This brings me back to the challenge of this writing exercise.  I can’t write for anyone else but myself.  I can allow God’s light and love to shine through me because I have received that from others.  But perhaps all this talk about what’s most important is a bit much. If truth be told, perhaps the most important thing for me to write this week is to write nothing, to let go and not feel I have to write at all! That could be freeing;  that could be my ‘most important thing.’  This reminds me of a few simple truths in closing: 1) Sometimes the most spiritual thing I can do for myself is to get eight hours of sleep; 2) The religion of the Dali Lama is KINDNESS. Though some might not agree with this religion, what good is any religion or faith tradition if in the end it does not produce the fruit of love and kindness towards others—the most important thing. 



Spiritual + Experiences

LOVE THIS PICTURE!  It’s a bit like I think of God whenever he thinks of us, which is ALL THE TIME!  How beautiful!  Every couple posts on this website I share an excerpt from my book, “Beyond Humpty Dumpty: Recovery Reflections on the Seasons of Our Lives.”  I include this one on ‘Spiritual Experiences’…….

…….Peace, Love, Hope, and Light!  Ken,.

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The topic of my AA meeting yesterday was “Spiritual Experiences.” The chairperson wanted others to share stories about enlightening experiences they have had in their recovery. She went on to say, “If that is too much to share, a second topic can be sponsorship.” The group found out at the end of the meeting that the reason she chose the topic was due to something spiritual she had experienced the week before and wanted to share it with us.

Most of the sharing during the meeting could be summarized as: “I’ve had a couple of things happen to me that might be called a spiritual experience, but the greatest experience for me is being sober today, which is a true miracle!” All agreed, even though many seemed to be hoping for bright lights, angel visitations, and audible voices telling them what to do next. A freeing expression came to my mind and I smiled: “Sometimes the most spiritual thing you can do for yourself is to get eight hours of sleep!”

 For me, the most beautiful part of all the sharing was simply being reminded why I am here: To love God and to love others. Two members in particularly shared that in a powerful way. One woman said she felt like dirt at the lowest point of her using and kept crying out to God, asking why she was still here. Her Higher Power simply responded, because I love you. Then a guy shared that he had always wondered what his purpose in life was, until this past week. His friend was in a life-and-death situation. He prayed, and words came out of his mouth that were not his own which greatly helped his friend. Now he feels on top of the world. He went on to say: “My life is still messed up, but I know now why I am here—to help others!”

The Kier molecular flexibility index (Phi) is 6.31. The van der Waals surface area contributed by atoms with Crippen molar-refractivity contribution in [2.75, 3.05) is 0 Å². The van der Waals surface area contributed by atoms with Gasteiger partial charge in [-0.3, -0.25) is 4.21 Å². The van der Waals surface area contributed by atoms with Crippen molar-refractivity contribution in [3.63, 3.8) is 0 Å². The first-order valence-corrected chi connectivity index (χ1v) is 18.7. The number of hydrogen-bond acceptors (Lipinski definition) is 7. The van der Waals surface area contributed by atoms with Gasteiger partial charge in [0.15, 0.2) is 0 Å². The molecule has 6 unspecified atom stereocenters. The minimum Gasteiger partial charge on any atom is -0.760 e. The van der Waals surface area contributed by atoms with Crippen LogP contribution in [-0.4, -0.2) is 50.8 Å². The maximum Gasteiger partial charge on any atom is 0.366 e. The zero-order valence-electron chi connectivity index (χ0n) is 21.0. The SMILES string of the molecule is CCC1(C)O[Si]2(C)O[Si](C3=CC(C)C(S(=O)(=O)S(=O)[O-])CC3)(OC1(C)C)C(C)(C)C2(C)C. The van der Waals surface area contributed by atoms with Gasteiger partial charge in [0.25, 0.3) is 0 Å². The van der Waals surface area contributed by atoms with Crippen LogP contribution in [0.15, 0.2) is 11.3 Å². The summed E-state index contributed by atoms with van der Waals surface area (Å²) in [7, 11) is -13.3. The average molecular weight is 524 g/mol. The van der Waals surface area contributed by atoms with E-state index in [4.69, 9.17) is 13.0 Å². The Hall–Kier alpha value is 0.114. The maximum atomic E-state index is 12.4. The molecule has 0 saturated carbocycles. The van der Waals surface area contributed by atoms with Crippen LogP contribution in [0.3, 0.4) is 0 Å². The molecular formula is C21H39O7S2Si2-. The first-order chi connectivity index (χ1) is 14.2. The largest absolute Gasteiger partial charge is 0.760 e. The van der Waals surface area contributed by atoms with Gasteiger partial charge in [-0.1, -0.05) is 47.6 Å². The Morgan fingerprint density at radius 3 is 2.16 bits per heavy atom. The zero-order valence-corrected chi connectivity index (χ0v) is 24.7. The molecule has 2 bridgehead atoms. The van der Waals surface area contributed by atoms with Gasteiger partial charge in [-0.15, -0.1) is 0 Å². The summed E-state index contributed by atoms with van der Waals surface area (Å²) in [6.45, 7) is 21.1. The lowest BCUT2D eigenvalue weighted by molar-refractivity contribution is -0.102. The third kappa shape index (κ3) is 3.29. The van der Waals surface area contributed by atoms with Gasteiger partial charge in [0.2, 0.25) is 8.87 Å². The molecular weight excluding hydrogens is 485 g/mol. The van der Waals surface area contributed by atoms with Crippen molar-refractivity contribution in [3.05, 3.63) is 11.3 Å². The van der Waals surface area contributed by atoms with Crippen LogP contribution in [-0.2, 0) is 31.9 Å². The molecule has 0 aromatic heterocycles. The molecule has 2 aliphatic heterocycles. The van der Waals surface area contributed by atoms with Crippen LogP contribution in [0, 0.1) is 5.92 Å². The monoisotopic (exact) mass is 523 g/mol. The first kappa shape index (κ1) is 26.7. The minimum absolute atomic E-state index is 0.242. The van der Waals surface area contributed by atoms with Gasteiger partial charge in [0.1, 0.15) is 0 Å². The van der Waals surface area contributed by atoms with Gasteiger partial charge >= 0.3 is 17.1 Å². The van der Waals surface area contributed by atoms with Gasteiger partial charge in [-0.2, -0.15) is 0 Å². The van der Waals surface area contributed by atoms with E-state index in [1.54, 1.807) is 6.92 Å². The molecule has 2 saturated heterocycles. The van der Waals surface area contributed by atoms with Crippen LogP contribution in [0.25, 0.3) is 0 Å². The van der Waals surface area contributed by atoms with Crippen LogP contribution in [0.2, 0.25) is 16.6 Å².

I thought to myself, “Yes, this is so simple! Why does the world make it so complicated and mysterious?” I think one answer to this question is that the truth of why we are here is so obvious that people either do not want to do it, or do not have the power to do it, so they make it complicated and beyond knowing. Why do we think we have to know a specific purpose for life or destiny or whatever, when the two greatest commandments are: 1) loving God (as we understand God); and 2) loving our neighbor as ourselves.

These are our vertical and horizontal relationships: we are empowered to reach up to the God of our understanding, and as we do, we are empowered to reach across to another. This action also forms a cross, one of the symbols of my Higher Power.

One member shared from her Big Book the spiritual story of Bill W., who graciously received a visit from an old friend whom he thought had been “committed for alcohol insanity.” This friend called Bill up, came over, and sat with him at his kitchen table—a walking miracle! Bill writes:

But my friend sat before me, and he made the point-blank declaration that God had done for him what he could not do for himself. His human will had failed. Doctors had pronounced him incurable. Society was about to lock him up. Like myself, he had admitted complete defeat. Then he had, in effect, been raised from the dead, suddenly taken from the scrap heap to a level of life better than the best he had even known! That floored me. It began to look as though religious people were right after all. Here was something at work in a human heart which had done the impossible. My ideas about miracles were drastically revised right then. Never mind the musty past; here sat a miracle directly across the kitchen table. He shouted great tidings.   

Fourth Edition, p. 11